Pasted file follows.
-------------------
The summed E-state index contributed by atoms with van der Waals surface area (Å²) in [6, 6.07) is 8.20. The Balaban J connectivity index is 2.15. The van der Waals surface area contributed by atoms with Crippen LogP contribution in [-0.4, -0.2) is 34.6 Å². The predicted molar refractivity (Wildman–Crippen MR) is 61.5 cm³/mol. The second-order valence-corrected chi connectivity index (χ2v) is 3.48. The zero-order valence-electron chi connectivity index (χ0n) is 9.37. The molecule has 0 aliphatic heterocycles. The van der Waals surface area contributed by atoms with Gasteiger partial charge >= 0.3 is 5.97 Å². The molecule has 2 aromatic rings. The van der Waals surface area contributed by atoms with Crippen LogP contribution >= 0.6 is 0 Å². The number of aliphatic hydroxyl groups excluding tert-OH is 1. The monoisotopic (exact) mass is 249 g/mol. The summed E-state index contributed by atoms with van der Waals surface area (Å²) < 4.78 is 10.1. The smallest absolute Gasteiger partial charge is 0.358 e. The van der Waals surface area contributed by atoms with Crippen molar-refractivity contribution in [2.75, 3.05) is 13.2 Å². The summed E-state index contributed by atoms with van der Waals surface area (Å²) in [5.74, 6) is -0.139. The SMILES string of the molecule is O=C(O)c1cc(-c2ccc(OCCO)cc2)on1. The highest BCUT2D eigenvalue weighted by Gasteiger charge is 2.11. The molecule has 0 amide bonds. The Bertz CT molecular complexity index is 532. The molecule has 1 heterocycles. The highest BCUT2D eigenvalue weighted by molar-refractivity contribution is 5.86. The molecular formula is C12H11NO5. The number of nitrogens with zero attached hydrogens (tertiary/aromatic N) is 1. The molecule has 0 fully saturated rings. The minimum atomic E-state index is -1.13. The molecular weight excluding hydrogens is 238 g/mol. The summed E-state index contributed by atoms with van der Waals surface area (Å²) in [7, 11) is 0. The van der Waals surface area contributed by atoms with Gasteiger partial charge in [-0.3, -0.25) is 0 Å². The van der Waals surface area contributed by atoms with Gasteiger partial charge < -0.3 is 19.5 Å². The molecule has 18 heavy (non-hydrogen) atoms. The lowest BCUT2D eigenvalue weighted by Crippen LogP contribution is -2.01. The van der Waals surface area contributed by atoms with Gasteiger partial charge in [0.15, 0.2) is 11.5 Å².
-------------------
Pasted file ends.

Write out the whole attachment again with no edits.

The summed E-state index contributed by atoms with van der Waals surface area (Å²) in [6, 6.07) is 8.20. The Balaban J connectivity index is 2.15. The van der Waals surface area contributed by atoms with Crippen LogP contribution in [-0.4, -0.2) is 34.6 Å². The predicted molar refractivity (Wildman–Crippen MR) is 61.5 cm³/mol. The second-order valence-corrected chi connectivity index (χ2v) is 3.48. The zero-order valence-electron chi connectivity index (χ0n) is 9.37. The molecule has 0 aliphatic heterocycles. The van der Waals surface area contributed by atoms with Gasteiger partial charge >= 0.3 is 5.97 Å². The molecule has 2 aromatic rings. The van der Waals surface area contributed by atoms with Crippen LogP contribution >= 0.6 is 0 Å². The number of aliphatic hydroxyl groups excluding tert-OH is 1. The monoisotopic (exact) mass is 249 g/mol. The summed E-state index contributed by atoms with van der Waals surface area (Å²) < 4.78 is 10.1. The smallest absolute Gasteiger partial charge is 0.358 e. The van der Waals surface area contributed by atoms with Crippen molar-refractivity contribution in [2.75, 3.05) is 13.2 Å². The summed E-state index contributed by atoms with van der Waals surface area (Å²) in [5.74, 6) is -0.139. The SMILES string of the molecule is O=C(O)c1cc(-c2ccc(OCCO)cc2)on1. The highest BCUT2D eigenvalue weighted by Gasteiger charge is 2.11. The molecule has 0 amide bonds. The Bertz CT molecular complexity index is 532. The molecule has 1 heterocycles. The highest BCUT2D eigenvalue weighted by molar-refractivity contribution is 5.86. The molecular formula is C12H11NO5. The number of nitrogens with zero attached hydrogens (tertiary/aromatic N) is 1. The molecule has 0 fully saturated rings. The minimum atomic E-state index is -1.13. The molecular weight excluding hydrogens is 238 g/mol. The summed E-state index contributed by atoms with van der Waals surface area (Å²) in [7, 11) is 0. The van der Waals surface area contributed by atoms with Gasteiger partial charge in [-0.3, -0.25) is 0 Å². The van der Waals surface area contributed by atoms with Gasteiger partial charge < -0.3 is 19.5 Å². The molecule has 18 heavy (non-hydrogen) atoms. The lowest BCUT2D eigenvalue weighted by Crippen LogP contribution is -2.01. The van der Waals surface area contributed by atoms with Gasteiger partial charge in [0.15, 0.2) is 11.5 Å².